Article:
Seems like murder here : Southern violence and the blues tradition (Book, 2003) [WorldCat.org]
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Seems like murder here : Southern violence and the blues tradition

Author: Adam Gussow
Publisher: Chicago, Ill. ; London : University of Chicago Press, 2002.
Edition/Format:   Print book : EnglishView all editions and formats
Summary:
Blues recording artist and critic Adam Gussow begins his story in the 1890s, when the spectacle lynching of blacks became an insidious part of Southern life. Gussow identifies veiled references to real life incidents of these lynchings within the words of blues songs and literature.
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Document Type: Book
All Authors / Contributors: Adam Gussow
ISBN: 0226310973 9780226310978 0226310981 9780226310985
OCLC Number: 50747092
Description: 336 pages ; 23 cm
Contents: "I'm tore down" --
Lynching and the birth of a blues tradition --
"Make my getaway" --
Southern violence and blues entrepreneurship in W.C. Handy's Father of the blues --
Dis(re)memberment blues --
Narratives of abjection and redress --
"Shoot myself a cop" --
Mamie Smith's "Crazy blues" as social text --
Guns, knives, and buckets of blood --
The predicament of blues culture --
"The blade already crying in my flesh" --
Zora Neale Hurston's blues narratives. 1. "I'm Tore Down": Lynching and the Birth of a Blues Tradition --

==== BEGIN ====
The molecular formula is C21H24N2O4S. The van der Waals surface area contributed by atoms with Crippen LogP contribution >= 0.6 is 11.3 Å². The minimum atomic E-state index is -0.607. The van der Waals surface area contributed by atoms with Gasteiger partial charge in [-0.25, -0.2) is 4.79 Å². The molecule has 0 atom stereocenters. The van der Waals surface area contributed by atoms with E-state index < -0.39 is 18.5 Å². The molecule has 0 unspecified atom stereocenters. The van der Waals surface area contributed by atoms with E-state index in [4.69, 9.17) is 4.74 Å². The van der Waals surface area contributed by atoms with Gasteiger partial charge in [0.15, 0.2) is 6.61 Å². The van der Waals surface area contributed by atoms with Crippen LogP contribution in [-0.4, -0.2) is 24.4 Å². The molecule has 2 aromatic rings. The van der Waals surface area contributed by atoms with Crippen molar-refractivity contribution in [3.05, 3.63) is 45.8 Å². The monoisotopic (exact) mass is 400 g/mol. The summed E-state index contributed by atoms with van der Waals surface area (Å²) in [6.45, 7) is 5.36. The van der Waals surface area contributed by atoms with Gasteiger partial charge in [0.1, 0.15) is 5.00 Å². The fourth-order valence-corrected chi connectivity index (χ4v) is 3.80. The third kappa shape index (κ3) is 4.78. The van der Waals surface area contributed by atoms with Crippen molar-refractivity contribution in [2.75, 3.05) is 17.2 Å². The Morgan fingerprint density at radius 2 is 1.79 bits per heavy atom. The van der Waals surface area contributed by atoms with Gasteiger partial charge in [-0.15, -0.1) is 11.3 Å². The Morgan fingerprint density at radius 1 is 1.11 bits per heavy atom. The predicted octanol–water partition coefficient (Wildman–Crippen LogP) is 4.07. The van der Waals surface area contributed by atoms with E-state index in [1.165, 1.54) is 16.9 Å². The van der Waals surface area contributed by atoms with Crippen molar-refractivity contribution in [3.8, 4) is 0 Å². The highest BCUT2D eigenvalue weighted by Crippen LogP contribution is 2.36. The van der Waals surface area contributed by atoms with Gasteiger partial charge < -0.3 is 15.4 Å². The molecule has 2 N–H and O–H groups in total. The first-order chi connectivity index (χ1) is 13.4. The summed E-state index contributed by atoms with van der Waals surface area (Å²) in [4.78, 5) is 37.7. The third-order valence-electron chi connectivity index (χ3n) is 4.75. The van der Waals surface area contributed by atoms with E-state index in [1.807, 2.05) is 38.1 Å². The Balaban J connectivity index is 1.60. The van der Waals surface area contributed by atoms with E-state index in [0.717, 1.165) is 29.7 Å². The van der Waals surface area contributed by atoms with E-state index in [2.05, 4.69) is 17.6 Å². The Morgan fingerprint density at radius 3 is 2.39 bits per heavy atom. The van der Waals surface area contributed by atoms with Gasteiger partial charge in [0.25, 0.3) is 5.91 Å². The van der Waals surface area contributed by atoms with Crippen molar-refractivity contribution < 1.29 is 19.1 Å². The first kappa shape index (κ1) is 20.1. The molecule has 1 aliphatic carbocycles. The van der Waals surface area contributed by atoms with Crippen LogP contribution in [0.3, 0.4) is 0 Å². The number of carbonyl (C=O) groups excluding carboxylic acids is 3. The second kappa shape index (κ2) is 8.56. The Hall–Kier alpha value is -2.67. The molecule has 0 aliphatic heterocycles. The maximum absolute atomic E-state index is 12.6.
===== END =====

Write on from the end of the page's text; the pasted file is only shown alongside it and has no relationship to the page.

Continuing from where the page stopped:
2. "Make My Getaway": Southern Violence and Blues Entrepreneurship in W. C. Handy's Father of the Blues --
3. Dis(Re)memberment Blues: Narratives of Abjection and Redress --
4. "Shoot Myself a Cop": Mamie Smith's "Crazy Blues" as Social Text --
5. Guns, Knives, and Buckets of Blood: The Predicament of Blues Culture --
6. "The Blade Already Crying in My Flesh": Zora Neale Hurston's Blues Narratives.
Responsibility: Adam Gussow.

Abstract:

Blues recording artist and critic Adam Gussow begins his story in the 1890s, when the spectacle lynching of blacks became an insidious part of Southern life. Gussow identifies veiled references to  Read more...

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"Beneath the effusive and effervescent tone of Mister Satan's Apprentice lie gnawing questions of race and identity, of cultural imperialism and human connection. And precisely because Gussow stays Read more...

 
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